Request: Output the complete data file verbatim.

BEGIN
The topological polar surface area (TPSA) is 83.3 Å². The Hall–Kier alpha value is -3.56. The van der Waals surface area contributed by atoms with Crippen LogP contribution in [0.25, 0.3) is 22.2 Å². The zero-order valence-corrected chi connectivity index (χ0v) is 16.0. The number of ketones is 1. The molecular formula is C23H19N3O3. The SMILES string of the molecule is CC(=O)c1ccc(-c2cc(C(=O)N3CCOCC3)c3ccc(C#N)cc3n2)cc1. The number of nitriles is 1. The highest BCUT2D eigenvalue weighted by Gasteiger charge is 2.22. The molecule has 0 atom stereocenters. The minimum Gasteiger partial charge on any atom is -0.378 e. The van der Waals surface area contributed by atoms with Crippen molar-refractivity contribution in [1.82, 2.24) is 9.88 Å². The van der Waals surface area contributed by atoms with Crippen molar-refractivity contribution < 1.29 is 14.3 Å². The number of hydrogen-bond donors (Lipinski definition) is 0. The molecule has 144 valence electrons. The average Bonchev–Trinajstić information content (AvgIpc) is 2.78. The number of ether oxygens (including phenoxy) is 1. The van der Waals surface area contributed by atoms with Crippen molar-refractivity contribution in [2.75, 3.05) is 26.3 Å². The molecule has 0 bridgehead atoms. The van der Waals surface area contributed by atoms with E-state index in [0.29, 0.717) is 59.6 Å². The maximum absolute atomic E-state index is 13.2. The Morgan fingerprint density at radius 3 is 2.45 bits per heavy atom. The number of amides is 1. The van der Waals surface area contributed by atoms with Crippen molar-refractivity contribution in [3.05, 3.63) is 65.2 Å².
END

The topological polar surface area (TPSA) is 83.3 Å². The Hall–Kier alpha value is -3.56. The van der Waals surface area contributed by atoms with Crippen LogP contribution in [0.25, 0.3) is 22.2 Å². The zero-order valence-corrected chi connectivity index (χ0v) is 16.0. The number of ketones is 1. The molecular formula is C23H19N3O3. The SMILES string of the molecule is CC(=O)c1ccc(-c2cc(C(=O)N3CCOCC3)c3ccc(C#N)cc3n2)cc1. The number of nitriles is 1. The highest BCUT2D eigenvalue weighted by Gasteiger charge is 2.22. The molecule has 0 atom stereocenters. The minimum Gasteiger partial charge on any atom is -0.378 e. The van der Waals surface area contributed by atoms with Crippen molar-refractivity contribution in [1.82, 2.24) is 9.88 Å². The van der Waals surface area contributed by atoms with Crippen molar-refractivity contribution < 1.29 is 14.3 Å². The number of hydrogen-bond donors (Lipinski definition) is 0. The molecule has 144 valence electrons. The average Bonchev–Trinajstić information content (AvgIpc) is 2.78. The number of ether oxygens (including phenoxy) is 1. The van der Waals surface area contributed by atoms with Crippen molar-refractivity contribution in [2.75, 3.05) is 26.3 Å². The molecule has 0 bridgehead atoms. The van der Waals surface area contributed by atoms with E-state index in [0.29, 0.717) is 59.6 Å². The maximum absolute atomic E-state index is 13.2. The Morgan fingerprint density at radius 3 is 2.45 bits per heavy atom. The number of amides is 1. The van der Waals surface area contributed by atoms with Crippen molar-refractivity contribution in [3.05, 3.63) is 65.2 Å².